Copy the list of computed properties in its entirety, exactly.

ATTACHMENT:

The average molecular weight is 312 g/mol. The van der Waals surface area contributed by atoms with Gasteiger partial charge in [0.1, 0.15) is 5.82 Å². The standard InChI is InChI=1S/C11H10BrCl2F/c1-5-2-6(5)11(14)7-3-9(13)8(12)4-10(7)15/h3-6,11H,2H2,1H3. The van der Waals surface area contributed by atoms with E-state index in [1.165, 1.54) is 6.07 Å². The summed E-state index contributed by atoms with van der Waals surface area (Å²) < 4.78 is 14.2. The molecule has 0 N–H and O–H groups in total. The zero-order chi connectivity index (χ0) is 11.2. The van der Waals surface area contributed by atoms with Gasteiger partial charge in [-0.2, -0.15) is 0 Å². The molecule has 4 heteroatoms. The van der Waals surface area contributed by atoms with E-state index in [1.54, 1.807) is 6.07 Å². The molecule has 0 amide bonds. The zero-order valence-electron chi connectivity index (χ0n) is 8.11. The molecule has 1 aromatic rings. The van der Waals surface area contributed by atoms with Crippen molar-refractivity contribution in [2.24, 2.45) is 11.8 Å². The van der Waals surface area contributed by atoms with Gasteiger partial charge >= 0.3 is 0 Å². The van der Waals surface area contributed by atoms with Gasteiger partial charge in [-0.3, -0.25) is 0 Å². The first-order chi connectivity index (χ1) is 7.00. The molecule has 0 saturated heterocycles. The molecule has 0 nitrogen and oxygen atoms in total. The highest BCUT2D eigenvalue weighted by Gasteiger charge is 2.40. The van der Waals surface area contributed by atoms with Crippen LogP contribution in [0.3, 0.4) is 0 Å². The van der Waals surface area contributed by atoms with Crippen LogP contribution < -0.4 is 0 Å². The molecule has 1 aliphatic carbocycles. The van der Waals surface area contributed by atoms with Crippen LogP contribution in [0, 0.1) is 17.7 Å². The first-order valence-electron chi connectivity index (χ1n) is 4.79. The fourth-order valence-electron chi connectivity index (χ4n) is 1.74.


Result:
The average molecular weight is 312 g/mol. The van der Waals surface area contributed by atoms with Gasteiger partial charge in [0.1, 0.15) is 5.82 Å². The standard InChI is InChI=1S/C11H10BrCl2F/c1-5-2-6(5)11(14)7-3-9(13)8(12)4-10(7)15/h3-6,11H,2H2,1H3. The van der Waals surface area contributed by atoms with E-state index in [1.165, 1.54) is 6.07 Å². The summed E-state index contributed by atoms with van der Waals surface area (Å²) < 4.78 is 14.2. The molecule has 0 N–H and O–H groups in total. The zero-order chi connectivity index (χ0) is 11.2. The van der Waals surface area contributed by atoms with Gasteiger partial charge in [-0.2, -0.15) is 0 Å². The molecule has 4 heteroatoms. The van der Waals surface area contributed by atoms with E-state index in [1.54, 1.807) is 6.07 Å². The molecule has 0 amide bonds. The zero-order valence-electron chi connectivity index (χ0n) is 8.11. The molecule has 1 aromatic rings. The van der Waals surface area contributed by atoms with Crippen molar-refractivity contribution in [2.24, 2.45) is 11.8 Å². The van der Waals surface area contributed by atoms with Gasteiger partial charge >= 0.3 is 0 Å². The van der Waals surface area contributed by atoms with Gasteiger partial charge in [-0.3, -0.25) is 0 Å². The first-order chi connectivity index (χ1) is 7.00. The molecule has 0 saturated heterocycles. The molecule has 0 nitrogen and oxygen atoms in total. The highest BCUT2D eigenvalue weighted by Gasteiger charge is 2.40. The van der Waals surface area contributed by atoms with Crippen LogP contribution in [0.3, 0.4) is 0 Å². The van der Waals surface area contributed by atoms with Crippen LogP contribution < -0.4 is 0 Å². The molecule has 1 aliphatic carbocycles. The van der Waals surface area contributed by atoms with Crippen LogP contribution in [0, 0.1) is 17.7 Å². The first-order valence-electron chi connectivity index (χ1n) is 4.79. The fourth-order valence-electron chi connectivity index (χ4n) is 1.74.